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Ranch fire proves hard to fight

By Judith Pannebaker BCC Editor

Photo by John Stith
A fire on Highway 173 South, caused by errant flames from burning brush, proved hard due to hilly terrain.

A string of fires in Bandera County has kept Fire Marshal John Stith hopping and the recent blazes had nothing to do with the now-you-see-it-now-you-don't burn ban.
At 2:25 pm, Thursday, August 21, a call came in to 9-1-1, reporting that burning brush had gotten out of control on a ranch located in the 4900 block of Highway 173 South.
"Once the rancher realized the wind had picked up considerably, he began covering up the burn piles, but by that time, it was too late," Stith said in an interview. The upstart was that although the fire covered only about 10 acres, it took three days, 835 man-hours and a helicopter to ensure the blaze was completely contained. "The accident caused a tremendous workload on all local emergency personnel," Stith said.
The problem became evident when firefighters realized the burn had ignited dry brush piles of clear-cut cedars drying on the side of a mountain. "Ten acres isn't much on flat ground, but it becomes almost insurmountable in the topography of the Hill Country," Stith explained.
Hampering fire fighting was the fuel load and labor-intensive maneuvering in the hilly terrain and 100º-plus temperatures. "It took 900 feet of hose just to reach the fire," Stith said. "The tankers gave us sufficient water, but putting boots on the ground in almost inaccessible terrain proved difficult."
Volunteer fire departments reporting to the scene included Bandera, Pipe Creek, Castle Lake, Tarpley, Medina and Lake Shores. Approximately 15 trucks and other firefighting apparatus were used in the effort.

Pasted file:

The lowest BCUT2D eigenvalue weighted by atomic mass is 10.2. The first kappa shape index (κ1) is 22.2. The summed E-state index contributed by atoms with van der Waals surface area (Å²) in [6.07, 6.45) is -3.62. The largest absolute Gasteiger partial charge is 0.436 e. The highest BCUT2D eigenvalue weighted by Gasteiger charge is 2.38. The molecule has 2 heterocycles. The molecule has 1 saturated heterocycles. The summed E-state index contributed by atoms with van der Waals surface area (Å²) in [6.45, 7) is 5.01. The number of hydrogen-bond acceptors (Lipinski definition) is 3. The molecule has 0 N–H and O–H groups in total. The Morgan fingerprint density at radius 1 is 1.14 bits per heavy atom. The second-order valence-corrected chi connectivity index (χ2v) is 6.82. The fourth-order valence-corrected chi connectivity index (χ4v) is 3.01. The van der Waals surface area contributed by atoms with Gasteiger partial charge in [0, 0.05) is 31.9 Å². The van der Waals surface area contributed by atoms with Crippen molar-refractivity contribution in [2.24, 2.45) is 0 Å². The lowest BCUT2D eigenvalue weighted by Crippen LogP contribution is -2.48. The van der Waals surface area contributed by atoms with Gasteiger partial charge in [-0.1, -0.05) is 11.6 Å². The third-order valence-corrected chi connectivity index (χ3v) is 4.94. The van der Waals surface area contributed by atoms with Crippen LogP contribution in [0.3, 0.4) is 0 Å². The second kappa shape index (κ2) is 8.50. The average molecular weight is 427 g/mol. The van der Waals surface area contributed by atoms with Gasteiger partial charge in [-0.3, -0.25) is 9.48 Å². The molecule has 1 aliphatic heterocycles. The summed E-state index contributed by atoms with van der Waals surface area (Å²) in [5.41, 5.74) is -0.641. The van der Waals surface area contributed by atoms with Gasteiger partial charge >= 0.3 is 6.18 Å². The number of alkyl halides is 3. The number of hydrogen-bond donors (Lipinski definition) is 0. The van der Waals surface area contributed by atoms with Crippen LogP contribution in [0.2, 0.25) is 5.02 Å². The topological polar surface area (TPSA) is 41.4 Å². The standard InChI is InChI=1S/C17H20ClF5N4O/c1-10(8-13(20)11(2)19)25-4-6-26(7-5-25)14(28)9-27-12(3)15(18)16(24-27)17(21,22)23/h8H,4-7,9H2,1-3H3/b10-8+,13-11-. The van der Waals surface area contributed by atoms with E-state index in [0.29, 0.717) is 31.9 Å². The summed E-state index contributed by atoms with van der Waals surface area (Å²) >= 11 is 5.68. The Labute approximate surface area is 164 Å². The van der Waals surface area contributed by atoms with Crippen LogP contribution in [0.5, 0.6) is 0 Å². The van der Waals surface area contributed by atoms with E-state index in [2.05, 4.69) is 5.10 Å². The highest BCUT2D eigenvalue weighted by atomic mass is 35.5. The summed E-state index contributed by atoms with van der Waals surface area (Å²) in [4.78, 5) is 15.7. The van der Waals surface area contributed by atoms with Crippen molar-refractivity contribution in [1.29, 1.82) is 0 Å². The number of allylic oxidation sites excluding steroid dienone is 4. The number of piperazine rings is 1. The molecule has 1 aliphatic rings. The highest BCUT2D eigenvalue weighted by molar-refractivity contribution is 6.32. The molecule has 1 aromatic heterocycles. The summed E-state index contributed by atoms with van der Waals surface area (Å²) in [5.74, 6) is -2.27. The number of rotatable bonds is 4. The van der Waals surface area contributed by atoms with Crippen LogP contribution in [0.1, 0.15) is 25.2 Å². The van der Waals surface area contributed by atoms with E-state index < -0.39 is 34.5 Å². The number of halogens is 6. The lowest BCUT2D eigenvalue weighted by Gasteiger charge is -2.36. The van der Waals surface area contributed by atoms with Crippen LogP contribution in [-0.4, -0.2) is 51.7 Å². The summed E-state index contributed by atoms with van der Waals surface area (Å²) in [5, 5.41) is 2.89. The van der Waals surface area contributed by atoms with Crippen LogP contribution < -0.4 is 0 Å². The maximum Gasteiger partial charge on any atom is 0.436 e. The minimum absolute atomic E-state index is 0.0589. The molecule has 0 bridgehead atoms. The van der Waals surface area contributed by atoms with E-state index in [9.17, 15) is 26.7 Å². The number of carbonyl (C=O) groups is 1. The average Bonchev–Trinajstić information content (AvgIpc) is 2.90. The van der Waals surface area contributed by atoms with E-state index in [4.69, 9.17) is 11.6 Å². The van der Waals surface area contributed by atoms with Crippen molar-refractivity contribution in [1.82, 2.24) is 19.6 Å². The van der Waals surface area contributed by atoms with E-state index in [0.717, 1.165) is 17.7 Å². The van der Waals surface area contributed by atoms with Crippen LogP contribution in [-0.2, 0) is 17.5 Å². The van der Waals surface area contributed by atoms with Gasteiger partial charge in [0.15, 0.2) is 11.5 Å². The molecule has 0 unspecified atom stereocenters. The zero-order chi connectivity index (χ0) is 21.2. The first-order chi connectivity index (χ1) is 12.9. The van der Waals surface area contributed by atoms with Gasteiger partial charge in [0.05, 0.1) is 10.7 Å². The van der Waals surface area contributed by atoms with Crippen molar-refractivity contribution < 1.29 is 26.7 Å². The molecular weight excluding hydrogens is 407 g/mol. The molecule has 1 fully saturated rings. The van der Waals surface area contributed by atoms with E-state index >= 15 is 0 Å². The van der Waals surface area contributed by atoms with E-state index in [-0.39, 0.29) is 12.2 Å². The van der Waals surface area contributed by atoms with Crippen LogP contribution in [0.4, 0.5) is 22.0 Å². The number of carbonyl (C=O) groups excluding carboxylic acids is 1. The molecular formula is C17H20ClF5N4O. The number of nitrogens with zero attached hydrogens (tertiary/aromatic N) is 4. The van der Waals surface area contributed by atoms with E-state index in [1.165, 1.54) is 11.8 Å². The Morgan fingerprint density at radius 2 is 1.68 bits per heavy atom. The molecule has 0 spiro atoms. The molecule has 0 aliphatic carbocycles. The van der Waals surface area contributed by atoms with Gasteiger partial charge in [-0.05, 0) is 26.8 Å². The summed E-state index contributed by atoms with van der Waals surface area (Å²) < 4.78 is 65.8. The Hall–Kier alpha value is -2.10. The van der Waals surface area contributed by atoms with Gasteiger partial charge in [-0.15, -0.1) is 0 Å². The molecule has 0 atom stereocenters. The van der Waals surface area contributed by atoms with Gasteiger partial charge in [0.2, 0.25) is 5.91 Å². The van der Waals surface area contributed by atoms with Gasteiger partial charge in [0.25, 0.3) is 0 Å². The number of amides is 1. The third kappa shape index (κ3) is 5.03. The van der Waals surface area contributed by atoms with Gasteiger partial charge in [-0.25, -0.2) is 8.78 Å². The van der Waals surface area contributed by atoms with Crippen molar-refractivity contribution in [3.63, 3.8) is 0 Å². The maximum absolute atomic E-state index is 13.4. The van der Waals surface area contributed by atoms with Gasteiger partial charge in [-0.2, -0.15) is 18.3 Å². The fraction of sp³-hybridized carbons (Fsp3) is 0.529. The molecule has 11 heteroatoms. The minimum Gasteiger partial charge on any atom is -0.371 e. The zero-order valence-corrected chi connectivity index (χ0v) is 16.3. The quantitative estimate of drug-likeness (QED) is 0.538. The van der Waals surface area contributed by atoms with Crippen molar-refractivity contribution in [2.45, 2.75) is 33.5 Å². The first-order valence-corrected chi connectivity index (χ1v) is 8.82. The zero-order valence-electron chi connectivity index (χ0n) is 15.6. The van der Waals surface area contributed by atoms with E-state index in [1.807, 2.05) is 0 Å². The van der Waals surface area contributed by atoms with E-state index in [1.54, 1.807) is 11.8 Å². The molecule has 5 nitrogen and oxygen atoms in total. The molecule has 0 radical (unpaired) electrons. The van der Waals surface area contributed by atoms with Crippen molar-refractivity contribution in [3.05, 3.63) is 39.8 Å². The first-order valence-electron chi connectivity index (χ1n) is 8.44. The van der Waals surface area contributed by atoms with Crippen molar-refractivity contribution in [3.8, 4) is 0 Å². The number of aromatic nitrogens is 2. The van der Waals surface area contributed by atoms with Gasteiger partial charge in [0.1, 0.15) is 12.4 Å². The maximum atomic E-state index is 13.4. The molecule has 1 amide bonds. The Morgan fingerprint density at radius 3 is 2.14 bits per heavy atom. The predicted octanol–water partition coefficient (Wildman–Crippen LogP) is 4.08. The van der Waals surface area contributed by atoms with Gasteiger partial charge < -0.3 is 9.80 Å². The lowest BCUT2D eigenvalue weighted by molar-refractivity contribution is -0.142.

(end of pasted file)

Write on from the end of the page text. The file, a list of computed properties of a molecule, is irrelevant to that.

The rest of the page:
Additionally, EMS dedicated a standby ambulance unit and the American Red Cross opened an on-site food wagon. Also, Buddy Byrd donated portable toilets for the extended firefighting period. "He's always been there to help us and we're grateful for Buddy's support," Stith said.
Stith had requested air support assistance from the Texas Forest Service, but the agency helicopter was already involved with another emergency.
"AirLife volunteered their services to assist the firefighting efforts," Stith said, adding, "AirLife has always had a great partnership with Bandera County. We're very grateful for their support."
He credited excellent coordination among EMS, emergency management and the fire departments with a lack of injuries to firefighters. "Only one firefighter was treated locally for heat exhaustion and that's a exceptionally good record," Stith said.
The firefighting efforts took place over a three-day period. On the first day, firefighters left the scene at 2 am and the second day they were on site until 6 pm. "On Saturday, August 23, a crew with the Forest Service arrived to do handwork and ensure that all the embers had been extinguished," Stith said. "We didn't need any flare-ups."
In the end, Stith said that the wind and low humidity had created an ideal environment, allowing the fire to expand at a rapid rate. "Just because a person can burn, it doesn't necessarily mean a person should burn," Stith said. "The burning brush and embers just got away from the landowner who was doing everything right. It just got away from him."
A second incident that occurred on Saturday, August 23 involved four vehicles at a used car lot located in the 2000 block of Highway 16 North.
A call came to emergency dispatch at 7:35 pm reported that a vehicle was on fire in the back of K&M Auto. The witness said smoke was coming out from under the hood of a 2003 Chevrolet pickup truck.
Apparently the fire spread rapidly to the engine and flames engulfed the truck. Additionally, the heat and fire caused extensive damage to three other vehicles parked in close proximity. According to Stith, the fire appeared accidental and previous work done on the truck may have been a contributing factor. However, the vehicle fire remains under investigation.